a

recreational destination. Skill levels vary widely, from school-age children to families to touring cyclists. Facilities may overlap with neighborhood or commuter routes, but are often separate facilities developed primarily for recreational use, such as bike trails.

Recreation

cyclists

ride

bicycles

for

enjoyment

or

exercise

or

to

When options are available, cyclists generally choose a route which provides the best balance of the following desirable characteristics:

- directness between the origin and destination points,

- minimal gradients to be negotiated,

- a high quality and well-maintained riding surface,

- lower volumes of motor vehicle traffic,

- adequate space for allowing faster traffic to safely bypass, and

- pleasant environmental riding surroundings.

For commuter purposes, the cyclist is most likely to place a significant amount of importance on the first three characteristics mentioned, because they directly affect the (human generated) energy requirements for making a trip by bicycle.

Lower volumes of motor vehicle traffic and adequate space to allow faster traffic to safely bypass are desirable for commuter travel but may be sacrificed for speed and directness. These characteristics are necessary, however, for neighborhood and recreational cyclists. Pleasant environmental surrounding are only essential for recreational cyclists, but are desirable for all types of bicycling.

Neighborhood and recreational cyclists are usually willing to change their routes for safety considerations, and are less willing than commuter cyclists to compete with automobile traffic, preferring instead to operate in specially designated bicycle facilities. Commuter cyclists, whose expertise is usually greater, prefer the most expeditious and direct route, and are therefore more willing to share space on the roadways with motor vehicles.

3.

Bikeway Facilities.

The definition of what will comprise an adequate

bikeway system for the City/County is open for debate. Distance between bikeways and types of facilities are important to formulate an acceptable answer. It is generally accepted that a grid system of bikeways spaced one mile apart would be ideal. In some cases, more closely spaced routes may serve residential areas. Outlying areas may see 1-1/2 to 2 mile spacing. All streets that serve as radial feeders to the central business district or major employment centers are prime candidates for inclusion as bikeways, regardless of distance between the feeders.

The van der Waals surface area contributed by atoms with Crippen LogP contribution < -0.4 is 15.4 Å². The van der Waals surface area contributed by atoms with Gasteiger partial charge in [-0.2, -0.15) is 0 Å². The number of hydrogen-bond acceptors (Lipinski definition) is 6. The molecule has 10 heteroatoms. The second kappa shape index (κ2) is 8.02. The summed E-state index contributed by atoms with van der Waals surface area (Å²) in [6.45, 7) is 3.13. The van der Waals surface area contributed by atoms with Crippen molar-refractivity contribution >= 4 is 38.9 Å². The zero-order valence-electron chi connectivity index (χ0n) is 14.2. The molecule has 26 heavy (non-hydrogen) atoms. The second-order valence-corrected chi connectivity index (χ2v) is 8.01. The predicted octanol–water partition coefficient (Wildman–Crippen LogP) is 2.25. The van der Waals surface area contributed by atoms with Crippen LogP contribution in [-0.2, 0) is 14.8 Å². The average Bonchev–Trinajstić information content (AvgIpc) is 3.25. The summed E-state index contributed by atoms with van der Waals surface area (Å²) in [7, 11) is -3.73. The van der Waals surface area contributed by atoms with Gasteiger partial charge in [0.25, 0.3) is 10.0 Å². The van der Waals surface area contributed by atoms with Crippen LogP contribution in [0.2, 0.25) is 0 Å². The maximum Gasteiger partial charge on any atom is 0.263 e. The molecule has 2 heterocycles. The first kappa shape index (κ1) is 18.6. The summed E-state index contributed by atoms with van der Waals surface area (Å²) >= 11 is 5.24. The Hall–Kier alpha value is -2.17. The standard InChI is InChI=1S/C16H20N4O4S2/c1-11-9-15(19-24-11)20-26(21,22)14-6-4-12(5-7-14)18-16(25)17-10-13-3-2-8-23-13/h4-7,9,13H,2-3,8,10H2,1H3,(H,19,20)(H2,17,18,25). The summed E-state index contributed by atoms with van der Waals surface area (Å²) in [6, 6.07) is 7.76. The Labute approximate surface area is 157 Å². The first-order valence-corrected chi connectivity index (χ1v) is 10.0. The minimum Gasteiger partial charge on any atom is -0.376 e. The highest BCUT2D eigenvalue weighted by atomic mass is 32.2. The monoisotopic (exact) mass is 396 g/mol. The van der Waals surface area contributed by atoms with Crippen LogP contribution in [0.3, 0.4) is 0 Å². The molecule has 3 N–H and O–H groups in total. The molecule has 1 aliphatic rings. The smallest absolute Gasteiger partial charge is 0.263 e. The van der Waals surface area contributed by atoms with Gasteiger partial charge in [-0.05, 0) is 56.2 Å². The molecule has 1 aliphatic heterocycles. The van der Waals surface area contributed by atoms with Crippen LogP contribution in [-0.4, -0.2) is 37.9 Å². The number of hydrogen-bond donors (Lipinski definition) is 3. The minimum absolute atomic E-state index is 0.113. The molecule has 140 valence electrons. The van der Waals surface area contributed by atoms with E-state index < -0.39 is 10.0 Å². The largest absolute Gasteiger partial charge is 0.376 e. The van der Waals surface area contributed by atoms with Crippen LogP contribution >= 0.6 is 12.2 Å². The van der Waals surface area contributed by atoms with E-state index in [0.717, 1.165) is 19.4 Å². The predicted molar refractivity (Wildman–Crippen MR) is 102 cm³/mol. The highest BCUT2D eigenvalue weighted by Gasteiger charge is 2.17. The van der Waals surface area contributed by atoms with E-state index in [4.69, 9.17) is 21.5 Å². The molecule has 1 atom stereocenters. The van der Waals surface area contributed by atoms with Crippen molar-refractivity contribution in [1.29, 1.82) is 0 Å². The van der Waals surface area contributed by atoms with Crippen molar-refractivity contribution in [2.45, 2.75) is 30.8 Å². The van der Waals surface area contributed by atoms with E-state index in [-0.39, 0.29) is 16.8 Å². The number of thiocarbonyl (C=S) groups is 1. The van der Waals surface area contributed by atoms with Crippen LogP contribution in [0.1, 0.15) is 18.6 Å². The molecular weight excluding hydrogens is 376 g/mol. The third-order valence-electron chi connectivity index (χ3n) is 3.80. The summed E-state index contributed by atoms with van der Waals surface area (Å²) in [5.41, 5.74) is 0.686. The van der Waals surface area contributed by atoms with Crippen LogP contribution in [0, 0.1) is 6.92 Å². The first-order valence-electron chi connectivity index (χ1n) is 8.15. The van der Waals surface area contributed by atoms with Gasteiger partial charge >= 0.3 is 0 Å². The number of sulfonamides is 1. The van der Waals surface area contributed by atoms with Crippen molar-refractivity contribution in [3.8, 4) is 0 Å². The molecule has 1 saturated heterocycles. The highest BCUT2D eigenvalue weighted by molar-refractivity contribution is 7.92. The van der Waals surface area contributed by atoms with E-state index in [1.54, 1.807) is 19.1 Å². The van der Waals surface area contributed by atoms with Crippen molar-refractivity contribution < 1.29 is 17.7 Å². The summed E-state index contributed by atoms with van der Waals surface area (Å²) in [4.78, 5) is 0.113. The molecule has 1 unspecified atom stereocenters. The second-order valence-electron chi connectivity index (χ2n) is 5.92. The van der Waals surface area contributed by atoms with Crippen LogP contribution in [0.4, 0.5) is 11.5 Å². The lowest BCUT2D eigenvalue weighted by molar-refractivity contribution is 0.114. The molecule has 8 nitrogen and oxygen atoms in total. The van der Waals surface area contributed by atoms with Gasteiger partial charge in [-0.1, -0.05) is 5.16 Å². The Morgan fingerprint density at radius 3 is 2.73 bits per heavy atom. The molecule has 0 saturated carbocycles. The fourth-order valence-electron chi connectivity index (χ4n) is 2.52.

Class I Bikeways (Bike Path) are the most popular type of facility. This is substantiated by the Master Plan bicycle survey. Because the availability of uninterrupted rights-of-way are limited, this type of facility is difficult to locate and expensive to build. Also, the position of bike paths may not serve large numbers of bicycle commuters. Prime locations for the bike paths are areas such as power line easements, utility easements, canal banks, river levees, drainage easement, abandoned railroad or highway rights-of-way, or regional community parks.

Class II Bikeways (Bike Lanes) are for preferential use by bicycles and are established within the paved area of the roadway. Bike lanes are intended to promote an orderly flow of bicycle and vehicle traffic. This type of facility is established by using the appropriate striping, legends, and signs. Bike lanes will be located on arterial and collector streets as designated in the Bikeway Master Plan.

Class III Bikeways (Bike Routes) are facilities shared with motor vehicle traffic. Bike routes must be of benefit to the bicyclist and offer a higher degree of service than adjacent streets. They provide for specific bicycle demand and may be used to connect discontinuous segments of bike lane streets. Also, bike routes are located on residential streets, and rural roads. If the pavement width is sufficient and traffic volume/speeds warrant, an edge line may be painted to further delineate the bike route. Bike routes are signed with the G-93 Bike Route marker, but no striping or legends are required

3. Bicycle Services. Services for the bicycle owner can take many forms, such as bicycle and bicycle accessories purchasing, riding techniques, effective cycling, safety training, bicycle club programs, repair services, classes for owner repairs/maintenance, employer incentives for commute bicycling, bicycle parking facilities, workplace shower facilities, and transit interface with bicyclists.

When purchasing a bicycle for a child or adult, it should be assumed that the vehicle is not a toy. All states recognize that the bicycle is a vehicle and is subject to the rights and responsibilities as such. It is important that a bicycle

be the proper size to fit the intended rider. A bicycle which is larger than the rider can handle with ease is a hazard to all. Bicycle shops, safety centers, service organizations, bicycle clubs, etc., are good resources for assistance in sizing the bicycle to the rider.

Bicycle riding techniques vary from the simple, for a child starting with balance to advanced effective cycling for adults choosing a bicycle as primary transportation. Parents must determine the responsibilities of bike riding for their offspring Is my child old enough to understand the responsibilities of riding in traffic? Also, parents must be willing to help their children learn how to safely ride in traffic, learn traffic laws, and what to do in the event of an accident. Some basic adult bike riding instruction is also beneficial such as always ride on the right side of the road, moving with the flow of traffic. For the serious adult rider, a very intensive course such as "Effective Cycling" is highly recommended.